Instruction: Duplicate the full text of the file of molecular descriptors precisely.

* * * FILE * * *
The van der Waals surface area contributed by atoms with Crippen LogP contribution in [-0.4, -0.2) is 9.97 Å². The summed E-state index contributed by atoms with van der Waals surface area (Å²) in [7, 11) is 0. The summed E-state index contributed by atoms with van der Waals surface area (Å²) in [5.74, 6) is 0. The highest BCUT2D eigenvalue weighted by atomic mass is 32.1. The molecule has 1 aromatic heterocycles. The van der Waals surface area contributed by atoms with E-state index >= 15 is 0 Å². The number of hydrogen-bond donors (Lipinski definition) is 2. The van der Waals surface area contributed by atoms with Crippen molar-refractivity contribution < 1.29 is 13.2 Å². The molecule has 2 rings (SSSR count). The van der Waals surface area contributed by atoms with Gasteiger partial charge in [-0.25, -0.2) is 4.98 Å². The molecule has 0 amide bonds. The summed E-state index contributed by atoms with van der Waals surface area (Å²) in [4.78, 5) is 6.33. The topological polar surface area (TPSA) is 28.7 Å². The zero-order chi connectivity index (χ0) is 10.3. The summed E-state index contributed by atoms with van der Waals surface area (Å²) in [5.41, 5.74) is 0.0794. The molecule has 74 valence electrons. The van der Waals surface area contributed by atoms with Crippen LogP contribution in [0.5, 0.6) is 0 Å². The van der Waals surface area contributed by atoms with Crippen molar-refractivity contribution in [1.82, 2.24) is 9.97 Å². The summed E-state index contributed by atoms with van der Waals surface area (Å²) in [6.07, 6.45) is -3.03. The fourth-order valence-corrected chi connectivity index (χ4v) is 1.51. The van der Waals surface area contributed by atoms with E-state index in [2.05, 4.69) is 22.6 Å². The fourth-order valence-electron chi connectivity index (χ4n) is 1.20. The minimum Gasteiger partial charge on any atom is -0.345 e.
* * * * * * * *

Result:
The van der Waals surface area contributed by atoms with Crippen LogP contribution in [-0.4, -0.2) is 9.97 Å². The summed E-state index contributed by atoms with van der Waals surface area (Å²) in [7, 11) is 0. The summed E-state index contributed by atoms with van der Waals surface area (Å²) in [5.74, 6) is 0. The highest BCUT2D eigenvalue weighted by atomic mass is 32.1. The molecule has 1 aromatic heterocycles. The van der Waals surface area contributed by atoms with E-state index >= 15 is 0 Å². The number of hydrogen-bond donors (Lipinski definition) is 2. The van der Waals surface area contributed by atoms with Crippen molar-refractivity contribution < 1.29 is 13.2 Å². The molecule has 2 rings (SSSR count). The van der Waals surface area contributed by atoms with Gasteiger partial charge in [-0.25, -0.2) is 4.98 Å². The molecule has 0 amide bonds. The summed E-state index contributed by atoms with van der Waals surface area (Å²) in [4.78, 5) is 6.33. The topological polar surface area (TPSA) is 28.7 Å². The zero-order chi connectivity index (χ0) is 10.3. The summed E-state index contributed by atoms with van der Waals surface area (Å²) in [5.41, 5.74) is 0.0794. The molecule has 74 valence electrons. The van der Waals surface area contributed by atoms with Crippen LogP contribution in [0.5, 0.6) is 0 Å². The van der Waals surface area contributed by atoms with Crippen molar-refractivity contribution in [1.82, 2.24) is 9.97 Å². The summed E-state index contributed by atoms with van der Waals surface area (Å²) in [6.07, 6.45) is -3.03. The fourth-order valence-corrected chi connectivity index (χ4v) is 1.51. The van der Waals surface area contributed by atoms with E-state index in [2.05, 4.69) is 22.6 Å². The fourth-order valence-electron chi connectivity index (χ4n) is 1.20. The minimum Gasteiger partial charge on any atom is -0.345 e.